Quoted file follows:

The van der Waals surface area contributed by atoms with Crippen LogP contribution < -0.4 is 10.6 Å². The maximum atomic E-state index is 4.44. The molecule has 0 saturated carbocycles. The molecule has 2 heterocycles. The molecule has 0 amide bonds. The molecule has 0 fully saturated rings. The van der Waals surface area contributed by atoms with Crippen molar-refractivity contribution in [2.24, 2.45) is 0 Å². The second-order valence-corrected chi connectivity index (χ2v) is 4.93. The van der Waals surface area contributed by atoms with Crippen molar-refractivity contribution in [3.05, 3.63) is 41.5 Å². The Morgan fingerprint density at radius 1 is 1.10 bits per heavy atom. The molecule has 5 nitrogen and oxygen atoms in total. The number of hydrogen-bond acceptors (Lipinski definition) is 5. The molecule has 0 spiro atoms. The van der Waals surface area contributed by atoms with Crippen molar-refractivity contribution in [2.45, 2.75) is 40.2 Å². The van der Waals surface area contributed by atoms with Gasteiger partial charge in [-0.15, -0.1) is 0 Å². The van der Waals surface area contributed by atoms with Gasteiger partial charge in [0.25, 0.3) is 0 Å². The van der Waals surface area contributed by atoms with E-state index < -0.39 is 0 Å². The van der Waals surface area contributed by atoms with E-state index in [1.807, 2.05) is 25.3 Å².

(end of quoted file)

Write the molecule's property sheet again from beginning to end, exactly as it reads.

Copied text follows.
The van der Waals surface area contributed by atoms with Crippen LogP contribution < -0.4 is 10.6 Å². The maximum atomic E-state index is 4.44. The molecule has 0 saturated carbocycles. The molecule has 2 heterocycles. The molecule has 0 amide bonds. The molecule has 0 fully saturated rings. The van der Waals surface area contributed by atoms with Crippen molar-refractivity contribution in [2.24, 2.45) is 0 Å². The second-order valence-corrected chi connectivity index (χ2v) is 4.93. The van der Waals surface area contributed by atoms with Crippen molar-refractivity contribution in [3.05, 3.63) is 41.5 Å². The Morgan fingerprint density at radius 1 is 1.10 bits per heavy atom. The molecule has 5 nitrogen and oxygen atoms in total. The number of hydrogen-bond acceptors (Lipinski definition) is 5. The molecule has 0 spiro atoms. The van der Waals surface area contributed by atoms with Crippen molar-refractivity contribution in [2.45, 2.75) is 40.2 Å². The van der Waals surface area contributed by atoms with Gasteiger partial charge in [-0.15, -0.1) is 0 Å². The van der Waals surface area contributed by atoms with Gasteiger partial charge in [0.25, 0.3) is 0 Å². The van der Waals surface area contributed by atoms with E-state index < -0.39 is 0 Å². The van der Waals surface area contributed by atoms with E-state index in [1.807, 2.05) is 25.3 Å².